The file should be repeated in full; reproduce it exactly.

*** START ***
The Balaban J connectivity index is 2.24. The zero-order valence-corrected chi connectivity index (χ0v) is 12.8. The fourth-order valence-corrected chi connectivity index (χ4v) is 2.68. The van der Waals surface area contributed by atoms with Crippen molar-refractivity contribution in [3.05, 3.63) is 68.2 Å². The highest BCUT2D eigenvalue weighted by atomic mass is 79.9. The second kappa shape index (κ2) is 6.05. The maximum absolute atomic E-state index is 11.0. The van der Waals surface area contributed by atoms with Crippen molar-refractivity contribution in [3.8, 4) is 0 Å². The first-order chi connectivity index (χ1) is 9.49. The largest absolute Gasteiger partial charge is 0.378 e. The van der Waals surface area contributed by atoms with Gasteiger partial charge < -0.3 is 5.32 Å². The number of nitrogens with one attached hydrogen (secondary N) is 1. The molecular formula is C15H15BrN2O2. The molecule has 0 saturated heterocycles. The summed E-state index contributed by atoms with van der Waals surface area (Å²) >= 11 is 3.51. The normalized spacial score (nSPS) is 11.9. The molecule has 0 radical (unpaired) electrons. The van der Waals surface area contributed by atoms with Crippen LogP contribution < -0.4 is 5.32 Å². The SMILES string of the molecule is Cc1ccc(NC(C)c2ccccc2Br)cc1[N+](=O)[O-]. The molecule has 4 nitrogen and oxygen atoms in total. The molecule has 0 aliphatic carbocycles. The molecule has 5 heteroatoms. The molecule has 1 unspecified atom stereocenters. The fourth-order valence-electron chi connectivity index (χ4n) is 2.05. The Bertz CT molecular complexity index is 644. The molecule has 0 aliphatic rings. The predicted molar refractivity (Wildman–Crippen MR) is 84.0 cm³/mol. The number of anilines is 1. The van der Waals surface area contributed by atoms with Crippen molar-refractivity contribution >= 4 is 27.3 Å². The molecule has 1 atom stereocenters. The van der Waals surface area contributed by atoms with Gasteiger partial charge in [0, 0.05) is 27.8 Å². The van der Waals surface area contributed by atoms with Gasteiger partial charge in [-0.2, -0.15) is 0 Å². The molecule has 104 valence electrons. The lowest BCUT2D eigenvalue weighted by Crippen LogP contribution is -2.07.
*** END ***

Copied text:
The Balaban J connectivity index is 2.24. The zero-order valence-corrected chi connectivity index (χ0v) is 12.8. The fourth-order valence-corrected chi connectivity index (χ4v) is 2.68. The van der Waals surface area contributed by atoms with Crippen molar-refractivity contribution in [3.05, 3.63) is 68.2 Å². The highest BCUT2D eigenvalue weighted by atomic mass is 79.9. The second kappa shape index (κ2) is 6.05. The maximum absolute atomic E-state index is 11.0. The van der Waals surface area contributed by atoms with Crippen molar-refractivity contribution in [3.8, 4) is 0 Å². The first-order chi connectivity index (χ1) is 9.49. The largest absolute Gasteiger partial charge is 0.378 e. The van der Waals surface area contributed by atoms with Gasteiger partial charge < -0.3 is 5.32 Å². The number of nitrogens with one attached hydrogen (secondary N) is 1. The molecular formula is C15H15BrN2O2. The molecule has 0 saturated heterocycles. The summed E-state index contributed by atoms with van der Waals surface area (Å²) >= 11 is 3.51. The normalized spacial score (nSPS) is 11.9. The molecule has 0 radical (unpaired) electrons. The van der Waals surface area contributed by atoms with Crippen LogP contribution < -0.4 is 5.32 Å². The SMILES string of the molecule is Cc1ccc(NC(C)c2ccccc2Br)cc1[N+](=O)[O-]. The molecule has 4 nitrogen and oxygen atoms in total. The molecule has 0 aliphatic carbocycles. The molecule has 5 heteroatoms. The molecule has 1 unspecified atom stereocenters. The fourth-order valence-electron chi connectivity index (χ4n) is 2.05. The Bertz CT molecular complexity index is 644. The molecule has 0 aliphatic rings. The predicted molar refractivity (Wildman–Crippen MR) is 84.0 cm³/mol. The number of anilines is 1. The van der Waals surface area contributed by atoms with Crippen molar-refractivity contribution >= 4 is 27.3 Å². The molecule has 1 atom stereocenters. The van der Waals surface area contributed by atoms with Gasteiger partial charge in [0, 0.05) is 27.8 Å². The van der Waals surface area contributed by atoms with Gasteiger partial charge in [-0.2, -0.15) is 0 Å². The molecule has 104 valence electrons. The lowest BCUT2D eigenvalue weighted by Crippen LogP contribution is -2.07.